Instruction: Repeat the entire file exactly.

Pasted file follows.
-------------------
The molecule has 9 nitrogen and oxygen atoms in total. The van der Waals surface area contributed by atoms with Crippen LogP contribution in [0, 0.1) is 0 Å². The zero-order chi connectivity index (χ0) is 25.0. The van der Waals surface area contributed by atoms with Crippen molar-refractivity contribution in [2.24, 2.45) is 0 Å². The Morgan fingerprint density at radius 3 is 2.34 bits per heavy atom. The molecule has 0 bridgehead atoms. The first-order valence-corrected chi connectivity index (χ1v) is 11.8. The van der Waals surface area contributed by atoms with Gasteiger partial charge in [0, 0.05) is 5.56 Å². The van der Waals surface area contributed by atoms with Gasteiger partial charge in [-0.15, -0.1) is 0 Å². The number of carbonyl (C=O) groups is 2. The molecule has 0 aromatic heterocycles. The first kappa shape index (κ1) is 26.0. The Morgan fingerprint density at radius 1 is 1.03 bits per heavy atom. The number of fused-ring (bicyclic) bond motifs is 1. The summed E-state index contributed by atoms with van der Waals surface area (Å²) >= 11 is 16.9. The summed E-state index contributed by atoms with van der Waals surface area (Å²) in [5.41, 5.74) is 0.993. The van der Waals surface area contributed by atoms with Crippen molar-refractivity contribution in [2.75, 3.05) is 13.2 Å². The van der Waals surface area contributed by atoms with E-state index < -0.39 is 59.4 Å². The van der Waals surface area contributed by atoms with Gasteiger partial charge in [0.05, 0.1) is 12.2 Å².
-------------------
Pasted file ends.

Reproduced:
The molecule has 9 nitrogen and oxygen atoms in total. The van der Waals surface area contributed by atoms with Crippen LogP contribution in [0, 0.1) is 0 Å². The zero-order chi connectivity index (χ0) is 25.0. The van der Waals surface area contributed by atoms with Crippen molar-refractivity contribution in [2.24, 2.45) is 0 Å². The Morgan fingerprint density at radius 3 is 2.34 bits per heavy atom. The molecule has 0 bridgehead atoms. The first-order valence-corrected chi connectivity index (χ1v) is 11.8. The van der Waals surface area contributed by atoms with Gasteiger partial charge in [0, 0.05) is 5.56 Å². The van der Waals surface area contributed by atoms with Gasteiger partial charge in [-0.15, -0.1) is 0 Å². The number of carbonyl (C=O) groups is 2. The molecule has 0 aromatic heterocycles. The first kappa shape index (κ1) is 26.0. The Morgan fingerprint density at radius 1 is 1.03 bits per heavy atom. The number of fused-ring (bicyclic) bond motifs is 1. The summed E-state index contributed by atoms with van der Waals surface area (Å²) >= 11 is 16.9. The summed E-state index contributed by atoms with van der Waals surface area (Å²) in [5.41, 5.74) is 0.993. The van der Waals surface area contributed by atoms with Crippen molar-refractivity contribution in [2.75, 3.05) is 13.2 Å². The van der Waals surface area contributed by atoms with E-state index < -0.39 is 59.4 Å². The van der Waals surface area contributed by atoms with Gasteiger partial charge in [0.05, 0.1) is 12.2 Å².